An excellent EP that covers the ground between Jeff Tweedy, Velvet Underground to Tom Waits.
Dave Hollier, also known as King Ropes might be deceiving us a bit with the cover of his newest EP, Green Wolverine. But that might be only on the surface. If you would have expected some gnarling, riff-heavy music or punk speed, King Ropes will certainly not be for you. But if you are a fan of Wilco Bonnie ‘Prince’ Billy or the Loaded-era Velvet Underground, this stuff is certainly something you should explore.
Still, getting back to the angry animal showing its fangs on the front, it is something that lurks in the shadows of these four tunes, no matter how ‘gentle’ the sound up front. It might have something to do with the fact that Hollier so far has turned out to be quite a wanderer.
He started out in Bozeman Montana, a place you wouldn’t immediately associate as a bustling musical center. So to forward his musical (and painting) career he took off for Brooklyn, New York, moving to LA. Something obviously didn’t fit, so it was back to Montana.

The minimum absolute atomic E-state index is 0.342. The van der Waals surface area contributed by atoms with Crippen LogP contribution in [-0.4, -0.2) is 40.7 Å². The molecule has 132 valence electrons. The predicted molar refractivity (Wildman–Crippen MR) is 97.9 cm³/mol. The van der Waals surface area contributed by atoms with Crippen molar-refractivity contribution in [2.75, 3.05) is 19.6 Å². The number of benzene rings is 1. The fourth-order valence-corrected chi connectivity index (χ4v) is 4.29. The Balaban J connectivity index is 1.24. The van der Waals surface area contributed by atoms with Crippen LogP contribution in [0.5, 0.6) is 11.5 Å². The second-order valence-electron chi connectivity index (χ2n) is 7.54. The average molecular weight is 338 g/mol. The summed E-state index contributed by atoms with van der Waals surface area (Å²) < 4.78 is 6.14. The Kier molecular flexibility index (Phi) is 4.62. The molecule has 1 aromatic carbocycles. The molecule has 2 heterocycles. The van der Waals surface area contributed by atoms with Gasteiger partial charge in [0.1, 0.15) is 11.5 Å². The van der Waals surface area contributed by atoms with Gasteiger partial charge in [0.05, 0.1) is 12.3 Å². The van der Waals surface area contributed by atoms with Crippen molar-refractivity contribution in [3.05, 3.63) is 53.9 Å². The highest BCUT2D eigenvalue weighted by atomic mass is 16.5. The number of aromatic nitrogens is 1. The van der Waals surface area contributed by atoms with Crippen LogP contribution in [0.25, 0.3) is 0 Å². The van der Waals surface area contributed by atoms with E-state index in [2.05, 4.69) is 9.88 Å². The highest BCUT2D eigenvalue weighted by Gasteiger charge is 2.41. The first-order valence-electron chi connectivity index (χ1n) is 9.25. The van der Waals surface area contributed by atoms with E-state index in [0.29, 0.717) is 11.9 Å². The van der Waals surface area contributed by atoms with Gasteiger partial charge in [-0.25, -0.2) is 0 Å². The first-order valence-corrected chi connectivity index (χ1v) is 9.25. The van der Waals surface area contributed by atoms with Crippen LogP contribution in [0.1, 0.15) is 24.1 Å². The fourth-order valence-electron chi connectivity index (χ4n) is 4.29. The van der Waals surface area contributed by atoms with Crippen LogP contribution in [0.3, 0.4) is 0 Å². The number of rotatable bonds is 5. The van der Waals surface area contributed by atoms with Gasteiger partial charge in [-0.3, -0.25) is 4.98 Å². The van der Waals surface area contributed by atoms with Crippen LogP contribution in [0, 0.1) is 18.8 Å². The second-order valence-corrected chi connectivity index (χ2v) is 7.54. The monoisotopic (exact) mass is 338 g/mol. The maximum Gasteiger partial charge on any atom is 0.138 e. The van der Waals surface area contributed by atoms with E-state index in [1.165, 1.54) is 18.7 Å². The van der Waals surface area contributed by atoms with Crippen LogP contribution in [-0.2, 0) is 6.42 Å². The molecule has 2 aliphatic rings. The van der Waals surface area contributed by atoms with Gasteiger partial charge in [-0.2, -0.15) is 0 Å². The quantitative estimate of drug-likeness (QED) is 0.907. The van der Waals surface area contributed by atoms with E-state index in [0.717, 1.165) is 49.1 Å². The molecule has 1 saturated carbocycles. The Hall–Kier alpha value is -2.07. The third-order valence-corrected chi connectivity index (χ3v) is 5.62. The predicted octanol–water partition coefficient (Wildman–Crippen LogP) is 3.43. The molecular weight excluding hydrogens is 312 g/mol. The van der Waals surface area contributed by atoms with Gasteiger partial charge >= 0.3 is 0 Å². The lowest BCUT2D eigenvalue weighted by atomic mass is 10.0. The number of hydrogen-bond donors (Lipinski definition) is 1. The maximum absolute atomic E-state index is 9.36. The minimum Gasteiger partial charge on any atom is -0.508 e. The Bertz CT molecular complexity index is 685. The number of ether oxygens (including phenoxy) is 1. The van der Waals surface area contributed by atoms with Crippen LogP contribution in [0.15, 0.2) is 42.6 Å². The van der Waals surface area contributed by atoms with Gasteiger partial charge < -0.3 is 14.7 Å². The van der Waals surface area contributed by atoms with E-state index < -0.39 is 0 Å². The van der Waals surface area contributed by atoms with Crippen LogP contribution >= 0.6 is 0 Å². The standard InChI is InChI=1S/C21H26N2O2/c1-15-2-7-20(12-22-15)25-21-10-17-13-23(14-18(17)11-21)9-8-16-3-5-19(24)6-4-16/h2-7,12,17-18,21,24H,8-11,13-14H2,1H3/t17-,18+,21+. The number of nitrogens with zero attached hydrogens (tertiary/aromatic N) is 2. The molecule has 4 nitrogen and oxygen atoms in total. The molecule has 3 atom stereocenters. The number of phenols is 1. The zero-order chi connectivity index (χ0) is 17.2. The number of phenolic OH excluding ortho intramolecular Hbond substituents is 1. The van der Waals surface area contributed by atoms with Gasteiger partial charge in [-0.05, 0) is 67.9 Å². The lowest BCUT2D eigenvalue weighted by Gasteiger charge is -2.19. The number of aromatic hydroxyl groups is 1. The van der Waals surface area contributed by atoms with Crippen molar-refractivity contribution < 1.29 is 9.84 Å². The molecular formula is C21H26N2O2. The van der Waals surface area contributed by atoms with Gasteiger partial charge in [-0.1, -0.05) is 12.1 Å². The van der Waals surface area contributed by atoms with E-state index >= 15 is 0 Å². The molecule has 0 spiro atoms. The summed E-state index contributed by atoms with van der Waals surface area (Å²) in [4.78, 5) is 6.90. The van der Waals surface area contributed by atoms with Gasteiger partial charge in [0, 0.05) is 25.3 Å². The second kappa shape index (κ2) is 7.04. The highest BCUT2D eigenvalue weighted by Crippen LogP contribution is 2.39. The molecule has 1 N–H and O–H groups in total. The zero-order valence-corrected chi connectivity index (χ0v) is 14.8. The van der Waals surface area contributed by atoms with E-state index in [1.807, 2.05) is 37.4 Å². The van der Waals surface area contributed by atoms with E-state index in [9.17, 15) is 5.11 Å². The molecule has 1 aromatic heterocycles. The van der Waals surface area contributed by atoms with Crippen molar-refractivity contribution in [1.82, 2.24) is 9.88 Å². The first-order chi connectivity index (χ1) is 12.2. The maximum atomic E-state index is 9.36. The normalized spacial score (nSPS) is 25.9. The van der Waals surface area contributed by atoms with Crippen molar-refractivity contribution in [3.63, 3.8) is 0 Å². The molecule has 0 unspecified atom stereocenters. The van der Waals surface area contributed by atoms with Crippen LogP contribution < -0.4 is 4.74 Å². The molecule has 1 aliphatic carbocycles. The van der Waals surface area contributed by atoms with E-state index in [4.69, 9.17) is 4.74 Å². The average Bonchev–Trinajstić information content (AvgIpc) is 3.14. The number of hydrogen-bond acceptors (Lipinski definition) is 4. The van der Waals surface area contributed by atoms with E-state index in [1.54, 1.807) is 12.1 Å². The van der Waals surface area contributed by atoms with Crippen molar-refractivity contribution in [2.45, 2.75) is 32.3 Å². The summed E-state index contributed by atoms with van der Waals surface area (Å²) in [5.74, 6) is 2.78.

All that wondering, searching, trying to define what home really is, probably subconsciously borrowing from South African trumpet player and the title of his “Home Is Where The Music Is”, Hollier and the loose group of musicians who among themselves have played with the likes of Willie Nelson, The GooGoo Dolls and Graham Parker, among others, have come up with a set of songs that range from “Dogeared”, that could have easily come out of Jeff Tweedy’s songbook, over “Fold Me Up”, a Velvets sounding trip, through an excellent Will Oldham/Palace Brothers cover of “I am a Cinematographer” to almost second phase Tom Waits sounding “Road to Ruin”.
In essence, something that on paper sounds a bit off-kilter, but Hollier and King Ropes manage to make it sound quite unified. As he put it himself, "I'm interested in the contrasts between urban and rural, eastern and western, sophisticated and raw, sweet and bludgeoning.” And he actually makes it!
Green Wolverine being a relatively brief EP, just makes you do two things, go searching for his Dirt album and wait for the next one to come out to check whether the EP was just a flash in the pan or proof of something more substantial. Hopefully, the latter, Montana or no Montana.